bar moro is opening in the former billie-jean space photo by carmen troesser

Ben Poremba will launch Bar Moro in former Billie-Jean space in Clayton this fall

Ben Poremba’s Bengelina Hospitality Group will launch a new “Spanish-Mediterranean” restaurant, Bar Moro, in the former Billie-Jean space at 7610 Wydown Blvd. in Clayton. Poremba anticipates a late September launch for the new restaurant.  

The announcement completes a series of deals that have seen three high-profile St. Louis restaurant operators move into spaces on Wydown Boulevard previously occupied by restaurateur Zoe Robinson’s trio of acclaimed restaurants. In March, Take Root Hospitality took over the Bar Les Freres space, before opening Bistro La Floraison in July. Meanwhile, Louie chef-owner Matt McGuire is currently renovating the I Fratellini space with a view to launching Wright’s Tavern

Poremba said Bar Moro will be a reflection of his passion for the cuisines of the Iberian peninsula, including the North African influences that have contributed to shaping the region’s food culture. “I love Spanish food culture,” Poremba said. “I've been wanting to do this concept for a very long time. That space just lends itself for that sort of thing, because of its size and its location, its interior design. It just made sense.” 

The menu will include tapas, main plates, and a selection of conservas – tinned, preserved seafood ranging from razor clams to mackerel. These are highly prized in Spain and Portugal, and Poremba is excited about serving them to Bar Moro customers. “We’re not talking 99 cent sardines, we’re talking $30 and $40 beautiful razor clams,” Poremba said. “It's unbelievable, the quality of those tinned fish in Spain – it's unmatched.” Bar Moro’s menu will also include salt-cured fish, octopus, carne asada and lamb skewers, with occasional paella specials.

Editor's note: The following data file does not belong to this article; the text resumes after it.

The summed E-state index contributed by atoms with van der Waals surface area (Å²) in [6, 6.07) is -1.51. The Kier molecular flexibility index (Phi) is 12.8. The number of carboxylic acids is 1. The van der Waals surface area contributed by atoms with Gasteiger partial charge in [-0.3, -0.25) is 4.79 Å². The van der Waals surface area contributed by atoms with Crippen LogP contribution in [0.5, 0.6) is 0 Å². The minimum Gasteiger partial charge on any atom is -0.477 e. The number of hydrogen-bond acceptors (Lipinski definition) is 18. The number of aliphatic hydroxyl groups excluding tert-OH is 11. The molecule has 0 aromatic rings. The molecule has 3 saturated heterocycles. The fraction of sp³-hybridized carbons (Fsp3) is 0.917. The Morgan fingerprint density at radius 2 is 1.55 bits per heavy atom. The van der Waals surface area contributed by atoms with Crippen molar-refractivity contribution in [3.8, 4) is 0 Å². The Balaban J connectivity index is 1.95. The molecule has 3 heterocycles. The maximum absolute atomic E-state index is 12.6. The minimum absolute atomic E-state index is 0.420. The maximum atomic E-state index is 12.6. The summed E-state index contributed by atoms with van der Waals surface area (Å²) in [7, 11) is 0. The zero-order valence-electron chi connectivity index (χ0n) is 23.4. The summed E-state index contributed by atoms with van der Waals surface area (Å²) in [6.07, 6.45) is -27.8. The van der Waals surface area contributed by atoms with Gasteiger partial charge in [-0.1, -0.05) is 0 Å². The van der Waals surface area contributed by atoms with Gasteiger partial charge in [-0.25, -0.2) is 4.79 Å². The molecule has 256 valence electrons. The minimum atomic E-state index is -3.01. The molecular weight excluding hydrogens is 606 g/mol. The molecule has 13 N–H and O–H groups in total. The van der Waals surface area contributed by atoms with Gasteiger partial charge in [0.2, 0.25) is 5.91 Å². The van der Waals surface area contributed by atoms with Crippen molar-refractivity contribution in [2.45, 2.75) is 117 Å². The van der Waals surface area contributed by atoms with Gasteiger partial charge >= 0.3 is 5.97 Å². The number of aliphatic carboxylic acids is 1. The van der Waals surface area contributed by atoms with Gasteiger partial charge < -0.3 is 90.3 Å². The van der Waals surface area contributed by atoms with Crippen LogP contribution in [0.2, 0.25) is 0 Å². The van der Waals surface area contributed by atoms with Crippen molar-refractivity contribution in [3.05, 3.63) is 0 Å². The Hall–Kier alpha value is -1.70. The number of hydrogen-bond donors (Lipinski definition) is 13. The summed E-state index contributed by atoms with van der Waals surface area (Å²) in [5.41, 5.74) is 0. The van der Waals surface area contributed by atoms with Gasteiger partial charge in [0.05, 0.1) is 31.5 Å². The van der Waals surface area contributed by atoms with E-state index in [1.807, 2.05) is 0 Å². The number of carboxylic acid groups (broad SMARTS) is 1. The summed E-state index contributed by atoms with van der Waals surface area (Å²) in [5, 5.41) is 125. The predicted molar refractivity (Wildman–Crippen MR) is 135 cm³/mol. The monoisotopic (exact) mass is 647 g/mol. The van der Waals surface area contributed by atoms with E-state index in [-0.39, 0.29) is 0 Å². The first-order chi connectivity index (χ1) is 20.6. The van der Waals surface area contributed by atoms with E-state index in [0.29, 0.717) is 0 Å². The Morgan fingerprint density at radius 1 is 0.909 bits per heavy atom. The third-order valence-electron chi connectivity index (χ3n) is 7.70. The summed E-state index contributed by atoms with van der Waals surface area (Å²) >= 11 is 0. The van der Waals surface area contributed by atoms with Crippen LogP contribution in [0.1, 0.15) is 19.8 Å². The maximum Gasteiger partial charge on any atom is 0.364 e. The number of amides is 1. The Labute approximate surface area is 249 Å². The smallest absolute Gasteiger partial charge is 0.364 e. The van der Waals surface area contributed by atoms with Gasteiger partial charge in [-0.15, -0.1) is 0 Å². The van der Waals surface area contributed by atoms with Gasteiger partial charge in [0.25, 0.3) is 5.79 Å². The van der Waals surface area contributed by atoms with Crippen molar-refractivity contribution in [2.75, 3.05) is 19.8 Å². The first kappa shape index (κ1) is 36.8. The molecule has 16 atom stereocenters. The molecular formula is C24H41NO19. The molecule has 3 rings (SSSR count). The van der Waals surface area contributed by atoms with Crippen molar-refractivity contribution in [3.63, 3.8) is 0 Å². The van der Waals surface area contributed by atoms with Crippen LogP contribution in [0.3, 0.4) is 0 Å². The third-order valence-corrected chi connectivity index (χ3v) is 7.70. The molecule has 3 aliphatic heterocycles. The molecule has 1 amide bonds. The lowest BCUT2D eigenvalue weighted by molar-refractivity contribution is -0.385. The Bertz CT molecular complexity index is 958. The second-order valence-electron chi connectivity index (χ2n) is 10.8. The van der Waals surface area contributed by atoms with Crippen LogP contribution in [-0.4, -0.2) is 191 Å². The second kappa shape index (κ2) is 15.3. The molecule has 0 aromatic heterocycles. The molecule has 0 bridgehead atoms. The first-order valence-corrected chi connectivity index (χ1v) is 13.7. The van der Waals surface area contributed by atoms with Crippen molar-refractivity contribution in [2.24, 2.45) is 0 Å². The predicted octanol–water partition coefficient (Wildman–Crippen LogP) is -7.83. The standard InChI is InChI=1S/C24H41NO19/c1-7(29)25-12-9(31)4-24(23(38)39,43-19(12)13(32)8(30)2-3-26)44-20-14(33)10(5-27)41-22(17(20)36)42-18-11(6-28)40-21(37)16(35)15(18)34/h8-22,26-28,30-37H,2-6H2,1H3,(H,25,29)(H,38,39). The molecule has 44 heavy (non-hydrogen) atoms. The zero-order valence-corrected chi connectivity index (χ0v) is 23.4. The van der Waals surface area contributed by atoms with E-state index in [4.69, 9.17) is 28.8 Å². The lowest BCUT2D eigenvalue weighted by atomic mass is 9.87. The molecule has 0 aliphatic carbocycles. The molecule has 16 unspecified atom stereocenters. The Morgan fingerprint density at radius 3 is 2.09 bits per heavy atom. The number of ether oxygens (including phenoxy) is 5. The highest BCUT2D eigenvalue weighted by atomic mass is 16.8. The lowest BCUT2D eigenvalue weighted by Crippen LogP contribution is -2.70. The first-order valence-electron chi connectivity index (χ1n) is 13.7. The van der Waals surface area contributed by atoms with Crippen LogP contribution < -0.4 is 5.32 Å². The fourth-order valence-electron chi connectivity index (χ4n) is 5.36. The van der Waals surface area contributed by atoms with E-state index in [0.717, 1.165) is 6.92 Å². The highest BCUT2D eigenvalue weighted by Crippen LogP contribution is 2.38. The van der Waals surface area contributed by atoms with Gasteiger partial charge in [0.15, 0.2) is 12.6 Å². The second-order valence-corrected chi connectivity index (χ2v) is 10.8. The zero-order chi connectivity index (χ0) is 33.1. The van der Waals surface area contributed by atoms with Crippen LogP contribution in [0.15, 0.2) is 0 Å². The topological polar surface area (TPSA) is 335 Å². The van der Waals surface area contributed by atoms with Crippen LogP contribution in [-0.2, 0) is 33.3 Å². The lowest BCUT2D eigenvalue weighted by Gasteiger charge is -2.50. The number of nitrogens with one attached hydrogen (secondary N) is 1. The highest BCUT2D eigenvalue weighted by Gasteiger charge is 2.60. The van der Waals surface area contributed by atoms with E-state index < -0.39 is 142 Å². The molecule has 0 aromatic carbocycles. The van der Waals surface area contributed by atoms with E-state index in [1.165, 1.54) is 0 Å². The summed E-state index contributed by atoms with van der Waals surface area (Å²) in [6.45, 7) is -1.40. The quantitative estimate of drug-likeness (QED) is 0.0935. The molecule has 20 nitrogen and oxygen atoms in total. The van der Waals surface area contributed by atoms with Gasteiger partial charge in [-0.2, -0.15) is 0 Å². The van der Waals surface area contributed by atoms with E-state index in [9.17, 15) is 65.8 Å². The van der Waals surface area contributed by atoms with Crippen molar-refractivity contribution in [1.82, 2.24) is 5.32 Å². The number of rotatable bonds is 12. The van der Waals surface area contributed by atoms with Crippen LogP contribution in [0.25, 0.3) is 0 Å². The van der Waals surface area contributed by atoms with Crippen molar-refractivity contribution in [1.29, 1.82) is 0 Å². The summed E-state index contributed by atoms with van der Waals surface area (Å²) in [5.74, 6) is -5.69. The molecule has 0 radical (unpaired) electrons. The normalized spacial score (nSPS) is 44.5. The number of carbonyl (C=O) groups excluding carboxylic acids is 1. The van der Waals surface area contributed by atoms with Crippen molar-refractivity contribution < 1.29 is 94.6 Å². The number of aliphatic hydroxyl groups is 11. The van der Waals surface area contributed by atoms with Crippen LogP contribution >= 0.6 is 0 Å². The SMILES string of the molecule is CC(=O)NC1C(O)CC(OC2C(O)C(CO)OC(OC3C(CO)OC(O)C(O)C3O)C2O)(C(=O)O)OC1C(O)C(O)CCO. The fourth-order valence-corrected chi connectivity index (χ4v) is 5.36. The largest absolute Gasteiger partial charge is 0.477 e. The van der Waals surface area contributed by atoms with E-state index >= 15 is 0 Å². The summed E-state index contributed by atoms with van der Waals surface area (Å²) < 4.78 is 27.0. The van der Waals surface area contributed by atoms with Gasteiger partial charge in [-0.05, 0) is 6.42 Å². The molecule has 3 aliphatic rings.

The name “Moro” (which is Spanish for “Moor”) hints at another key aspect of Poremba’s concept. The chef is keen to highlight the Moorish influence on Iberian culinary traditions, a legacy of North African rule over Spain and Portugal in the Middle Ages. Lamb skewers are just one example of what Poremba has in store on that front. “It’s the spices, some of the condiments, like harissa, preserved lemons,” he said. “I'm going to incorporate into things like the use of dried fruit. The flavors are going to be very much influenced by the neighbors from the south, so to speak.”

The Iberian theme will also run through the drink list. Poremba’s wine director is currently in Spain “doing a little bit of a deep dive” on sherry, which he said will be reflected in the bar program. The botanical flavors of vermouth and gin and tonic will also feature prominently, and there will be a strong emphasis on Spanish and Portuguese wines, with potential for a few Moroccan wines to be added to the mix. 

Poremba described Bar Moro’s ambiance as “casual enough for people in the neighborhood to come in and walk over with their flip-flops, but also nice enough for people to travel to it,” he said. While Bar Moro will reveal some updates to the interior, Poremba stressed that the restaurant will retain much of the spirit of Billie-Jean. “I want to have a lot of Zoe in there,” he said. “It's very important for me that her imprint and her legacy stays.” 

The space’s jet black walls will remain, as will some of the furniture. “I'm replacing the art and I'm replacing a little few touches here and there, but it's going to feel like what it was – the spirit of the space stays the same,” Poremba said. He estimated the restaurant’s size at around 1,000 square feet, and said Bar Moro will seat around 36 to 40 diners, with some additional patio seating. 

Bar Moro will be the latest addition to Bengelina’s collection of restaurants and food and beverage concepts, joining Olio and Elaia, The Benevolent King, Nixta, AO&Co, and the forthcoming Deli Divine, which is slated to open in February 2023. 

Poremba said Bar Moro will open for dinner only, though the restaurant could open as early as 4 p.m. to “catch a little bit of a happy hour kind of thing.” Initially, he said, the restaurant could open Tuesdays through Saturdays, but ultimately the goal is to be open six days a week.